Alas! in India, it could not progress as it should be for the reasons attributed to the counsels and arbitral tribunals who chose (knowingly or unknowingly) short term benefits instead of long-term growth of the arbitration in India.

After enactment of the Arbitration and Conciliation (Amendment) Act ,2015, things were expected to change and also changing but not with speed as expected and reasons are still same.

Arbitration in India Vs. other countries like Singapore & London etc.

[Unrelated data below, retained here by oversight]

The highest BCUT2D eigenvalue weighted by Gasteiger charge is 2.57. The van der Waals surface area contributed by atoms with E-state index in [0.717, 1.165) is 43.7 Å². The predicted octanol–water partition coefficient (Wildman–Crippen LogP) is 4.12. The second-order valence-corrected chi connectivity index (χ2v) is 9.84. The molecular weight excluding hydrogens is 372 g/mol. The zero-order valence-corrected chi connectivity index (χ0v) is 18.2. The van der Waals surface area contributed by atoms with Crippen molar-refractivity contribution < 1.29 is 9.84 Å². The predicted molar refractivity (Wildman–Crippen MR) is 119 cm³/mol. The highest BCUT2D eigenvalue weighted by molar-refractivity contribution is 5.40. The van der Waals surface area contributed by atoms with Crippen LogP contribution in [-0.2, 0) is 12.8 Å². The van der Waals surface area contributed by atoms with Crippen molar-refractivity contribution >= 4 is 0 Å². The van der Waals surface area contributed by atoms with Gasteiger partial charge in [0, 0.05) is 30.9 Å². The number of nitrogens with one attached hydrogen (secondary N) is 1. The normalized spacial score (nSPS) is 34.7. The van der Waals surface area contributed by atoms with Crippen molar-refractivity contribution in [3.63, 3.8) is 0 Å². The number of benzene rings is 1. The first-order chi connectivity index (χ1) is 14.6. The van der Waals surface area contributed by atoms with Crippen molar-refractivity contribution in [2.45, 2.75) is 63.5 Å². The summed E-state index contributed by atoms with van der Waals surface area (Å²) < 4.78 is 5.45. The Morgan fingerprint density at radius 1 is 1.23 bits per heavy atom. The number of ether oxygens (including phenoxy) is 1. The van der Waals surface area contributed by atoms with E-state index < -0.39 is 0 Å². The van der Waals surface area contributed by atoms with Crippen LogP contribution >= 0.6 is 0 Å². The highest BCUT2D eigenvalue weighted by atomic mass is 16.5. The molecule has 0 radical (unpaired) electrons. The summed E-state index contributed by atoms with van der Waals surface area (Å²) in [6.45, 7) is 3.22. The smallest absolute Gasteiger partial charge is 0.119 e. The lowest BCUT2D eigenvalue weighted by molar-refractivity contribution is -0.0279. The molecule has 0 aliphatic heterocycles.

Laws of arbitration are almost similar in most of New York-Convention-Signatory-Countries which follow model law of United Nations Commission on International Trade Law (‘UNCITRAL’), procedures are also similar, but practice is quite different while in Singapore/ London, we don’t meet arbitrators till the stage of cross examination/ deposition, in India, we meet arbitrator physically at every stage. Be it procedural meeting or hearing for any application, meeting of arbitral tribunal is necessary. In countries mentioned above, it is counsels of the parties who decide to meet physically or not and if need to meet then fix time is given to each party within which they need to conclude their part of proceeding. In some cases, even counsels agree to proceed arbitration on the basis of the documents only. It can’t be imagining in India. in some cases, counsels are also responsible, but Mr. Arbitrator is in command of arbitral tribunal therefore he should be blamed more. Generally, no arbitral proceeding concludes in time. Though, Indian Arbitration (Amendment )Act, 2015, sets the time limit to conclude proceeding within one year but it is hardly followed by the parties including Mr. Arbitrator but still it is better than pre-Arbitration amendment act, 2015 where pace of arbitral proceedings was even slower than tortoise. Entering into arbitral proceeding was nothing but like entering into dark tunnel.